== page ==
Jason Falinski fighting for our fair share

Hundreds of local athletes have protested against the state of the running track at Narrabeen.

Local Member for Mackellar, Jason Falinski, addressed a public rally of several hundred athletes and parents at the Narrabeen Athletics track on Saturday calling for its urgent upgrade.

On Saturday, Falinski met with key community and athletics leaders Vicky Busse (President of Manly Little Athletics Centre), Robert McEntyre (President of the Sydney Pacific Athletics Club), Duncan Tweed (CEO of Athletics NSW), Peter Crombie (a Masters world champion athlete), and others, at the Narrabeen athletics track to discuss the necessity of an urgent upgrade to the dilapidated facility.

“The Northern Beaches deserves state of the art facilities.  The Little Athletics organisers halted competition just after 9am, so that I could share with our athletes about our fight to upgrade the track” Falinski said.

“In October, many residents reached out to me regarding the perilous state of the synthetic athletics track at Narrabeen.  The athletics track is in such a state of disrepair that it’s putting our athletes at risk of serious injury.  I launched an online petition calling for the upgrade of the athletics track – www.fairshare4thebeaches.org.au. So far, the online petition has received nearly 1,000 signatures in a really short space of time.”  Falinski said.

“I cannot believe for a moment that the track is fit for purpose.  The wear and tear and pot holes in the track are so deep that children are falling in, never to be found again.  I suspect that every missing pet around Narrabeen has fallen in one of the chasms on the athletics track” said Falinski.

“This track must be fixed now and I will be writing to the NSW Minister for Sport calling for a meeting about this issue and immediate action.  We cannot let our athletes be at risk of injury any longer.  Our community gives so much and asks for so little.  The people of the Northern Beaches deserve their fair share of Government funds” said Falinski.

If any members of the community have a local issue you need help fighting for, please contact my office on (02) 8484 0300 or jason.falinski.mp@aph.gov.au


Quotes from key stakeholders

Peter Crombie who trains at the Narrabeen athletics track 3 times a week with his training squad of some 18 members said “the lower leg injury rate of my group is at 75%.  I have athletes in my group aged 14 to 70’s.   You might expect the lower leg injury rate for that age group to be around 30 to 35%, however, the track is in such poor condition it’s like running on concrete in many parts.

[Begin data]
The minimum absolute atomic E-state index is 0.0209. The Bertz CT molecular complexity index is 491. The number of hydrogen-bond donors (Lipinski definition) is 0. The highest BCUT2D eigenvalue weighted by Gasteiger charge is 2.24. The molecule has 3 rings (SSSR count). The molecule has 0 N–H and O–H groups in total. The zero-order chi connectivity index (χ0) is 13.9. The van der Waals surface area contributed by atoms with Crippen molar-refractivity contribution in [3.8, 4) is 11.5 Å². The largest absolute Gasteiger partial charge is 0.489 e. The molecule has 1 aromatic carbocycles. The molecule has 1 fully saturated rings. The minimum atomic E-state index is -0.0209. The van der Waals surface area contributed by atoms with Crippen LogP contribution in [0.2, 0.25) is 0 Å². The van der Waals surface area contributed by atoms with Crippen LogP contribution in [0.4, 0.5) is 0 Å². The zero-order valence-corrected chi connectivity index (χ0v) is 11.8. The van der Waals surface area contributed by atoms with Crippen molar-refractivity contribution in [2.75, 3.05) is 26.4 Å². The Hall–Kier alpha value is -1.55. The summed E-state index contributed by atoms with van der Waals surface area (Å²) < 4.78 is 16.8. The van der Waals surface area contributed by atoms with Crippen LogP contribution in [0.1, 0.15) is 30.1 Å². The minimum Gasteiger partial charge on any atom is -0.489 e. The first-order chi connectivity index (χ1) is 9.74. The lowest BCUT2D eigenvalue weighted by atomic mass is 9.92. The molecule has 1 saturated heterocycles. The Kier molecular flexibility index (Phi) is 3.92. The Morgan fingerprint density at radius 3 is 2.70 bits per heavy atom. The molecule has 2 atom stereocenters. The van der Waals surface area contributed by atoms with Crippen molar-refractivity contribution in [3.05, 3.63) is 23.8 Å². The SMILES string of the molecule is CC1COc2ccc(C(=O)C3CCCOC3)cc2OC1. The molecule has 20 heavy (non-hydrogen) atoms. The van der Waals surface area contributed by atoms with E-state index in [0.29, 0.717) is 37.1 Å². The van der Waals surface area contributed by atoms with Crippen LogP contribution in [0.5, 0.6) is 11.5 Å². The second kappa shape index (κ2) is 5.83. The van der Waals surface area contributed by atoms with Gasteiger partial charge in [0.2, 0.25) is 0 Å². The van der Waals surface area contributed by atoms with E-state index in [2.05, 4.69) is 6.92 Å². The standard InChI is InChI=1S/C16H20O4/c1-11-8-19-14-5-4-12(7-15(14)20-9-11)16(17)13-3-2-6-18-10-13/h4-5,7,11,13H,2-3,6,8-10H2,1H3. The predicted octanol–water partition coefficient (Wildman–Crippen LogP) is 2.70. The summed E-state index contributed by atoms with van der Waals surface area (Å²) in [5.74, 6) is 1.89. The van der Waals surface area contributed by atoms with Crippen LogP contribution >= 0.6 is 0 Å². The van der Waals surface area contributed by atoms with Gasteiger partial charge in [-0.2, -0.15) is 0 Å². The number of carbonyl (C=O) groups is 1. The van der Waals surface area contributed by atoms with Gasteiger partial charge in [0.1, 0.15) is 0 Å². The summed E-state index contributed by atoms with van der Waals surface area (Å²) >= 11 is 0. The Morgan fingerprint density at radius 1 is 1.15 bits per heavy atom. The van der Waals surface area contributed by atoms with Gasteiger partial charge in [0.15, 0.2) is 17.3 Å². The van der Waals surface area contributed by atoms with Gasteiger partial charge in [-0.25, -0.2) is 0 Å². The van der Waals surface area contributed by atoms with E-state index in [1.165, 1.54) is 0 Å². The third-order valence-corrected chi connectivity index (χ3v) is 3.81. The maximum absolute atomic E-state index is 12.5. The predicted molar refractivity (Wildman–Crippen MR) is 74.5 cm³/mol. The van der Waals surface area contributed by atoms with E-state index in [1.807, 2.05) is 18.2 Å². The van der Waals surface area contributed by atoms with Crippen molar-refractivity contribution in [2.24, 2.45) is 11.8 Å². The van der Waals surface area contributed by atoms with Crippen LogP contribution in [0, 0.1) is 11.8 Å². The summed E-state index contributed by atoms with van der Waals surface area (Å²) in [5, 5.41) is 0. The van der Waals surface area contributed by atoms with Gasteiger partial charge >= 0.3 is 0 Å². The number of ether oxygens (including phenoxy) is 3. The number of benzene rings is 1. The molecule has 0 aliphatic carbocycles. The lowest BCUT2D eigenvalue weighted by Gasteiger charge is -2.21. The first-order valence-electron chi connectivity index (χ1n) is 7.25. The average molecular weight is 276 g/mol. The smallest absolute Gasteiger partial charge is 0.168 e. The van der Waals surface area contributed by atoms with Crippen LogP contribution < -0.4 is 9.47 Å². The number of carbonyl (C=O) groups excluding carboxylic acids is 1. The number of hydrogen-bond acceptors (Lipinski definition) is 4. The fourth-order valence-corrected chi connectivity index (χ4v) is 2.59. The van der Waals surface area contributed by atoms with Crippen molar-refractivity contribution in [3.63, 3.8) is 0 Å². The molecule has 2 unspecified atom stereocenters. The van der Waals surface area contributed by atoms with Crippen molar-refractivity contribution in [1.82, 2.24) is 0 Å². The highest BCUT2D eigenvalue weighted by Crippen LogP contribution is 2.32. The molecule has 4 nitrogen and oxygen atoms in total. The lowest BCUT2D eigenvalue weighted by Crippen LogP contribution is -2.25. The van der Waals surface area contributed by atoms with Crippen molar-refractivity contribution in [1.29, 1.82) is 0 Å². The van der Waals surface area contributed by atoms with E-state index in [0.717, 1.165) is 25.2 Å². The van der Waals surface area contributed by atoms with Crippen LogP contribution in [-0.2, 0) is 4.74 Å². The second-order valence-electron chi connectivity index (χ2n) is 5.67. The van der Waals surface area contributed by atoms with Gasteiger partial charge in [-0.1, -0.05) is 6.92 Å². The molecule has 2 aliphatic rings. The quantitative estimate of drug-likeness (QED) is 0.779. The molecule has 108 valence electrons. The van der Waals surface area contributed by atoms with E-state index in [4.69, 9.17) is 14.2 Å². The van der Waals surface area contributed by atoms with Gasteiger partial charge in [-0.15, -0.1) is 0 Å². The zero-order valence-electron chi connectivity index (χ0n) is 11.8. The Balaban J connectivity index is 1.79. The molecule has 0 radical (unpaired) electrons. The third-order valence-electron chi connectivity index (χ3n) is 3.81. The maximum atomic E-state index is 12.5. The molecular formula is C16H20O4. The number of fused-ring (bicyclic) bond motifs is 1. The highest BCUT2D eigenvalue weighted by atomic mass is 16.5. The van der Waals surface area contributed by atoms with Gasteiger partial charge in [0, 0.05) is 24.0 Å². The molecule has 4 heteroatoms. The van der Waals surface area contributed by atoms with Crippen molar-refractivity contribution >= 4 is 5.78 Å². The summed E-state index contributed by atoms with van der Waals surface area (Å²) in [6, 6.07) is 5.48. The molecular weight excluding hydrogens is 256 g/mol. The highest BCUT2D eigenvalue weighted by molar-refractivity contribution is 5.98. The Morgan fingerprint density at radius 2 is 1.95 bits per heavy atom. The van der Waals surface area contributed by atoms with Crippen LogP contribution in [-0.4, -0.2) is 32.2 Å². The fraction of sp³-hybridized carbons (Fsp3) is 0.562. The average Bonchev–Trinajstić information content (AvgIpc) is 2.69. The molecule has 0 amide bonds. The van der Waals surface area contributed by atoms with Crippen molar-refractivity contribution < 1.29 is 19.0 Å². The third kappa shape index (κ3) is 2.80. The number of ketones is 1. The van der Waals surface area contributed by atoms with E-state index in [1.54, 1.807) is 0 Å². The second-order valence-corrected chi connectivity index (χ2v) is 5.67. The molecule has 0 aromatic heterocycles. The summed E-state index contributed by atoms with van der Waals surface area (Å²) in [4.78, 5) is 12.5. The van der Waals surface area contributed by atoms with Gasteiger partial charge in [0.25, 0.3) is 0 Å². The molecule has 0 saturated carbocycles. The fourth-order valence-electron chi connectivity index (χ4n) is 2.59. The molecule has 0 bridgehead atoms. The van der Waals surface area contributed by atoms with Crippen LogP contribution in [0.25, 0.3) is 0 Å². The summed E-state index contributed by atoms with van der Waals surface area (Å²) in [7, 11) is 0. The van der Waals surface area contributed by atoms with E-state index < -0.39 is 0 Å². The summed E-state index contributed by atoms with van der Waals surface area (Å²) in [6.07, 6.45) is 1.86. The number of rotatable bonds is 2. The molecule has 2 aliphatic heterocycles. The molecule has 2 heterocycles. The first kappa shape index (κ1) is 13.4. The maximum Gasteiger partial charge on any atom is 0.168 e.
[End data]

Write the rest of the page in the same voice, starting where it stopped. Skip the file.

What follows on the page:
We do everything possible to minimise the impact, such as warming up and down on the grass infield, wearing running flats rather than racing spikes and running in the outside lanes, however as the track is likely 3 years overdue for replacement it is of limited value.

Not only is the track like concrete, it is now very dangerous with surface pieces lifting quite badly as the water seeps under the current surface causing it to lift in more and more places.” Crombie recently returned from the Perth 2016 – World Masters Athletics Championships with five gold medals.

There are currently ten facilities with synthetic athletics tracks in New South Wales.  In 2016 and 2017 the only track which will not host an Athletics NSW competition is Narrabeen because we do not consider that the surface is of a sufficient standard.  The condition of the track is also negatively impacting participation levels, meaning that less people on the Northern Beaches (and indeed the whole of northern Sydney) are enjoying the fun and healthy lifestyle which athletics can provide” said Duncan Tweed.

We pay entry and usage fees to use the Narrabeen track each year, yet do not receive the Government maintenance of the facility we would expect.  I genuinely fear for the safety of our little athletes who run on this track week in, week out.” said Vicky Busse.

I attend Little Athletics with my kids … the track is now becoming dangerous.  It caused an injury to one of the kids training there in November as the guard rail is coming loose on many parts of the track and has to regularly be kicked back into place.  The boy training rolled his ankle over part of the guard rail which was in Lane 1 and had to be helped off the track and back to his car at the end of the training session.” said Robyn O’Reilly, a mother of some little athletes.